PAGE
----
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TPACK Model - A Guide


Over the years, the evolution of mankind has created a consistently intensifying demand for incorporating better techniques for imparting knowledge. We saw the use of chalk and board for the longest time in history as a teaching medium. In the 21st century, we ventured into using the power of technology to facilitate this teaching better with computers. As time passed, computers became faster, lighter, and more compact. The widespread adoption of the internet across the world led to faster adoption of PC technology. Due to the pandemic, the world witnessed a fast-forward to moving digital for all kinds of transactions. But as much as technology is important to be implemented in a classroom, human intervention, which is the essence of a learning environment in a classroom, cannot be taken away.

The TPACK Framework

TPACK full form is Technology, Pedagogical, And Content Knowledge. To facilitate an effective learning experience, there was a need for a rock-solid framework that would ensure its effectiveness. In 2006, Punya Mishra and Matthew Kohler came up with the revolutionary TPACK framework, which focused on these areas to improve the adaptability and impact of technology in the education space. The TPACK framework focuses on technology knowledge(TK), content knowledge(CK), and pedagogical knowledge(PK) to solve the diverse range of problems teachers face in the classroom implementing technology.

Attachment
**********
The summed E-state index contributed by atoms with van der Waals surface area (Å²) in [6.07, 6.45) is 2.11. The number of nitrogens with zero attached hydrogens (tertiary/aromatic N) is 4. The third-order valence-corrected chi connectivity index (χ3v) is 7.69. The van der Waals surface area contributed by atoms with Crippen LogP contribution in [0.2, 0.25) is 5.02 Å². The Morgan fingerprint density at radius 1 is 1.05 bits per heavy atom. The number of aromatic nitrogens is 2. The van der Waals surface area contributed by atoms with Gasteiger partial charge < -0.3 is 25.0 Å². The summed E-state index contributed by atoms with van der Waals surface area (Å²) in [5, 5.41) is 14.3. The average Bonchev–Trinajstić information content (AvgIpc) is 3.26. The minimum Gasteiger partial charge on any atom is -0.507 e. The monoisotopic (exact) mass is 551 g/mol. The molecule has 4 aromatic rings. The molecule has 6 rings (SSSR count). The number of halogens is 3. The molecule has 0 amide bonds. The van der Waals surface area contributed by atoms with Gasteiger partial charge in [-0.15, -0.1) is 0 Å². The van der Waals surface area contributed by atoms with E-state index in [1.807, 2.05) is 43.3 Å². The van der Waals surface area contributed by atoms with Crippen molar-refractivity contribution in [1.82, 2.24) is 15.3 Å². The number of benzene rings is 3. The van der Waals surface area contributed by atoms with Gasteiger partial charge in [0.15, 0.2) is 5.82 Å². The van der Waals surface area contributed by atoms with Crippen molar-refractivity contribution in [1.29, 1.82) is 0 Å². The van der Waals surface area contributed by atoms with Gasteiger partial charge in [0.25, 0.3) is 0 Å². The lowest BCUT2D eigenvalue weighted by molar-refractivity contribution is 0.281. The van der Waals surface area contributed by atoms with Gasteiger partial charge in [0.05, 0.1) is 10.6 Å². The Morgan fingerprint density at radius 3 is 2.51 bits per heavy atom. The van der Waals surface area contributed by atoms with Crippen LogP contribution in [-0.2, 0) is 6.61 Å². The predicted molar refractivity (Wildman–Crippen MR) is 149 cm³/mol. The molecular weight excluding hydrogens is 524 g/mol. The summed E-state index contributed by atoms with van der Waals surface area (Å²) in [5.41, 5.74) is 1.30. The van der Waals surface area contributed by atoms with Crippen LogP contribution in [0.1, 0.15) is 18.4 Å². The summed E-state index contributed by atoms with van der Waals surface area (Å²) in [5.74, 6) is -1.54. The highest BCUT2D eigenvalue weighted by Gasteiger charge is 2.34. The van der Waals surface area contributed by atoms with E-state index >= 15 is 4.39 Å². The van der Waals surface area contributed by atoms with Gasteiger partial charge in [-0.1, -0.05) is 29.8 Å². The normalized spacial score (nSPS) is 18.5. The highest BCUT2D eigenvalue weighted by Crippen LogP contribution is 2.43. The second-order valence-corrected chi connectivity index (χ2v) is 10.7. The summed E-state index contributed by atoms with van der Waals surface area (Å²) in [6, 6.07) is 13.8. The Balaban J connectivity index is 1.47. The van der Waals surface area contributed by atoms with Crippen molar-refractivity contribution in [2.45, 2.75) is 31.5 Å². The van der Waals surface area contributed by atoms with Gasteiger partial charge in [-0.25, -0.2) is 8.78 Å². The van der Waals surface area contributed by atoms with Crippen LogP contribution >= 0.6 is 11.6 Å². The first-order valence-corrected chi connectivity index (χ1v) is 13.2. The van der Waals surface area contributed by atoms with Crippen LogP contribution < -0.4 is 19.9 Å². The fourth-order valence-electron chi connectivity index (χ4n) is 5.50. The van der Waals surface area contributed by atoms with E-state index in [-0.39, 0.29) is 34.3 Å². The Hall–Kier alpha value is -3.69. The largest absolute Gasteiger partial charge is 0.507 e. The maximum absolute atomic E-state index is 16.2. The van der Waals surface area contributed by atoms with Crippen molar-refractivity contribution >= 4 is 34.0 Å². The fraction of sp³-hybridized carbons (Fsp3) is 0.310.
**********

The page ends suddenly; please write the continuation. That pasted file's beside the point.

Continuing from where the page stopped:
By individually segregating these three types of knowledge, the TPACK framework focuses on creating the right amalgamation of the content that is being taught along with how the instructor delivers the content to the students. This is crucial because the technology that is being implemented needs to effectively deliver the content with the right delivery to enhance the student's understanding of the subject.

As per the TPACK model, specific tools consisting of hardware, software, and certain applications, if used correctly, can ensure a strong mechanism in place for effective learning. The TPACK technology framework is often compared with the SAMR model, but they differ drastically in scope. To give some context, SAMR is used to give a bird's eye view of the degree of the technology implemented. Since SAMR is considered overly simple, it does not cover many aspects in depth. TPACK model plugs this gap by briefly describing a roadmap to implementing the technology in the classroom. In the TPACK framework, the three types of knowledge theories, TK, PK, and CK, can be combined in different permutations and combinations as follows:

Technological and Pedagogical Knowledge (TPK)

It elaborates on the relationship between different technological tools along with the pedagogical methodologies that go along with them. This combination ensures that by using technology, how effectively teachers can simplify the subject and effectively deliver it to the students.

Pedagogical and Content Knowledge (PCK)